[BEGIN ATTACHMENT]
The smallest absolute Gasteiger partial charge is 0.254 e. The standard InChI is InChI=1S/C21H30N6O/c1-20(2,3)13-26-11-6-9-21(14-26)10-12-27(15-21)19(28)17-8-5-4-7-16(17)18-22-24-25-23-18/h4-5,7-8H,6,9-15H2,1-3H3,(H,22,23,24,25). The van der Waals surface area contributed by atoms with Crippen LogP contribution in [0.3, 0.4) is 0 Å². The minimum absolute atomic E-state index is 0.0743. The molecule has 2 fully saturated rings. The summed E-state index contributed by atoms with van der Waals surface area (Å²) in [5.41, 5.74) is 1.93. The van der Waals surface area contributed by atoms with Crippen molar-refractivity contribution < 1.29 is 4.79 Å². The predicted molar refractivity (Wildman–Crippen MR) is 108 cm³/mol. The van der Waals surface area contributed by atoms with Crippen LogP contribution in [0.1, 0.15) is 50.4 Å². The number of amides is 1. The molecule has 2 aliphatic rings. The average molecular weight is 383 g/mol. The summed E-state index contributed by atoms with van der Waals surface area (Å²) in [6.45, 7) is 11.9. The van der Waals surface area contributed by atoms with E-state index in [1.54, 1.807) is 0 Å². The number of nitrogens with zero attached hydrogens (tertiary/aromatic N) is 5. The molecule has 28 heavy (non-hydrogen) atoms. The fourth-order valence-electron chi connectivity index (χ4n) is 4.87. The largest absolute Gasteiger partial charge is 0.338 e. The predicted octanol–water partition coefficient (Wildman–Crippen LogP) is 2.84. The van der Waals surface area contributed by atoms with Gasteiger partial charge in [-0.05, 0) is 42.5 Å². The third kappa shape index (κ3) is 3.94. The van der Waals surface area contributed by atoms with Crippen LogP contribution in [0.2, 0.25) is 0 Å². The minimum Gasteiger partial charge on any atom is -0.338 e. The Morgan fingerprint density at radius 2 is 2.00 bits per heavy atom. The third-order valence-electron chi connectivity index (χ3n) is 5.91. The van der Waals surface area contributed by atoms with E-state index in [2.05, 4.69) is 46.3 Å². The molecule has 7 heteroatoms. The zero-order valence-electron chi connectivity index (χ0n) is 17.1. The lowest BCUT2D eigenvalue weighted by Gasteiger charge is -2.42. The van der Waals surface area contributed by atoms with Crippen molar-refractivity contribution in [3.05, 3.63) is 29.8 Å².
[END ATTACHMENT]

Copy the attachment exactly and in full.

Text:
The smallest absolute Gasteiger partial charge is 0.254 e. The standard InChI is InChI=1S/C21H30N6O/c1-20(2,3)13-26-11-6-9-21(14-26)10-12-27(15-21)19(28)17-8-5-4-7-16(17)18-22-24-25-23-18/h4-5,7-8H,6,9-15H2,1-3H3,(H,22,23,24,25). The van der Waals surface area contributed by atoms with Crippen LogP contribution in [0.3, 0.4) is 0 Å². The minimum absolute atomic E-state index is 0.0743. The molecule has 2 fully saturated rings. The summed E-state index contributed by atoms with van der Waals surface area (Å²) in [5.41, 5.74) is 1.93. The van der Waals surface area contributed by atoms with Crippen molar-refractivity contribution < 1.29 is 4.79 Å². The predicted molar refractivity (Wildman–Crippen MR) is 108 cm³/mol. The van der Waals surface area contributed by atoms with Crippen LogP contribution in [0.1, 0.15) is 50.4 Å². The number of amides is 1. The molecule has 2 aliphatic rings. The average molecular weight is 383 g/mol. The summed E-state index contributed by atoms with van der Waals surface area (Å²) in [6.45, 7) is 11.9. The van der Waals surface area contributed by atoms with E-state index in [1.54, 1.807) is 0 Å². The number of nitrogens with zero attached hydrogens (tertiary/aromatic N) is 5. The molecule has 28 heavy (non-hydrogen) atoms. The fourth-order valence-electron chi connectivity index (χ4n) is 4.87. The largest absolute Gasteiger partial charge is 0.338 e. The predicted octanol–water partition coefficient (Wildman–Crippen LogP) is 2.84. The van der Waals surface area contributed by atoms with Gasteiger partial charge in [-0.05, 0) is 42.5 Å². The third kappa shape index (κ3) is 3.94. The van der Waals surface area contributed by atoms with Crippen LogP contribution in [0.2, 0.25) is 0 Å². The minimum Gasteiger partial charge on any atom is -0.338 e. The Morgan fingerprint density at radius 2 is 2.00 bits per heavy atom. The third-order valence-electron chi connectivity index (χ3n) is 5.91. The van der Waals surface area contributed by atoms with E-state index in [2.05, 4.69) is 46.3 Å². The molecule has 7 heteroatoms. The zero-order valence-electron chi connectivity index (χ0n) is 17.1. The lowest BCUT2D eigenvalue weighted by Gasteiger charge is -2.42. The van der Waals surface area contributed by atoms with Crippen molar-refractivity contribution in [3.05, 3.63) is 29.8 Å².